Early technological advancements in the development of e-skin were concomitant with their science fiction inspirations. In 1974, Clippinger et al. demonstrated a prosthetic hand capable of discrete sensor feedback. Nearly a decade later, Hewlett-Packard (HP) marketed a personal computer (HP-150) that was equipped with a touchscreen, allowing users to activate functions by simply touching the display. It was the first mass-marketed electronic device capitalizing on the intuitive nature of human touch. In 1985, General Electric (GE) built the first sensitive skin for a robotic arm using discrete infrared sensors placed on a flexible sheet at a resolution of ≈5 cm. The fabricated sensitive skin was proximally aware of its surroundings, allowing the robot’s arm to avert potential obstacles and effectively maneuver within its physical environment. Despite the robotic arm’s lack of fingers and low resolution, it was capable of demonstrating that electronics integrated into a membrane could allow for natural human–machine interaction. For example, the robotic arm was able to ‘dance’ with a ballerina without any pre-programmed motions. In addition to the ability of an artificial skin to interact with its surroundings, it is equally critical that the artificial skin mimics the mechanical properties of human skin to accommodate its various motions. Hence, to build life-like prosthetics or humanoid robots, soft, flexible, and stretchable electronics needed to be developed.
In the 1990s, scientists began using flexible electronic materials to create large-area, low-cost and printable sensor sheets. Jiang et al. proposed one of the first flexible sensor sheets for tactile shear force sensing by creating silicon (Si) micro-electro-mechanical (MEM) islands by etching thin Si wafers and integrating them on flexible polyimide foils. Much work has since been done to enhance the reliability of large sensor sheets to mechanical bending. Around the same time, flexible arrays fabricated from organic semiconductors began to emerge that rivaled the performance of amorphous Si.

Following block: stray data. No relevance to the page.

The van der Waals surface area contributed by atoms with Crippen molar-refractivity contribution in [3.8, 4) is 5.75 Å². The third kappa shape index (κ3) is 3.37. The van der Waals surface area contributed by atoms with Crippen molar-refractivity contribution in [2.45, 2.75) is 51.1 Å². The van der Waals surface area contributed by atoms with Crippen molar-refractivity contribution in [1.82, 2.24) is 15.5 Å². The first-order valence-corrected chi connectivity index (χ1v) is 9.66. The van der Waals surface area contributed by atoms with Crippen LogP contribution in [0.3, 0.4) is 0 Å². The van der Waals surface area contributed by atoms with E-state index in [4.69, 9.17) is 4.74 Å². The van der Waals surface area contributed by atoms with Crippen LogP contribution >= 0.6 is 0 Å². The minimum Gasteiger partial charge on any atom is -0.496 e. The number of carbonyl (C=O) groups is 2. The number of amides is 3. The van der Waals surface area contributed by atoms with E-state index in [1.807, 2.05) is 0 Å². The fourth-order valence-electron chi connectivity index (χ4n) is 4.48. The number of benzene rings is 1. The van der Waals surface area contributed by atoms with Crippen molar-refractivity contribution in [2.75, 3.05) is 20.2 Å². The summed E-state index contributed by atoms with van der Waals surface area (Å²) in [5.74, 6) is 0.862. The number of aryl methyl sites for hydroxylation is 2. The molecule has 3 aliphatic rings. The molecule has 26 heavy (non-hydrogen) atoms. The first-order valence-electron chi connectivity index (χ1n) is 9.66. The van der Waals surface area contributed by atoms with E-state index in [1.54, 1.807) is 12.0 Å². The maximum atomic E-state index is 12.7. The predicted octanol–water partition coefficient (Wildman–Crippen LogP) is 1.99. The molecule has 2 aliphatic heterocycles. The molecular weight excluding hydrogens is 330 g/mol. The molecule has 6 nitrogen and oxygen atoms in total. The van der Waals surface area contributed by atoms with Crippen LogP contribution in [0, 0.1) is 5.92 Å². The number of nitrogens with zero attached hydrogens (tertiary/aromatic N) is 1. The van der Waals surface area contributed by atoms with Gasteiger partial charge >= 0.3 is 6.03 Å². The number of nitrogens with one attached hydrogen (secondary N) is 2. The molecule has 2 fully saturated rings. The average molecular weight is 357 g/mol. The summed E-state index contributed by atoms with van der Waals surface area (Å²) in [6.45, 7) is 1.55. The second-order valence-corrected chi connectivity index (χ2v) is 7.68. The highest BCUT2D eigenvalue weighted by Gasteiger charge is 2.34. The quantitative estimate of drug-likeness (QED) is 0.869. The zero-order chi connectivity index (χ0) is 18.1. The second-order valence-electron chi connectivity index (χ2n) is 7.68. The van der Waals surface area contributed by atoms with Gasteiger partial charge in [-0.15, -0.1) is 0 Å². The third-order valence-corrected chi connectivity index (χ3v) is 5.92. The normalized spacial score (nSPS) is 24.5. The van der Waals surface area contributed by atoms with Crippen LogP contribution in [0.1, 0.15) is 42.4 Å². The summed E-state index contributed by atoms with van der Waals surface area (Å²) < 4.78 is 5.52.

Just before the turn of the millennium, the first “Sensitive Skin Workshop” was held in Washington DC under the aegis of the National Science Foundation and the Defense Advanced Research Projects Agency, bringing together approximately sixty researchers from different sectors of academia, industry, and government. It was discovered that there was significant industrial interest in e-skins for various applications, ranging from robotics to health care. A summary of concepts outlined in the workshop was compiled by Lumelsky et al. In the early 2000s, the pace of e-skin development significantly increased as a result of this workshop, and researchers began to explore different types of sensors that could be more easily integrated with microprocessors.
I have written about e-skin a number of times, most recently in a July 9, 2013 posting about work on flexible sensors and gold nanoparticles being conducted at Technion-Israel Institute of Technology. This review helps to contextualize projects such as the one at Technion and elsewhere.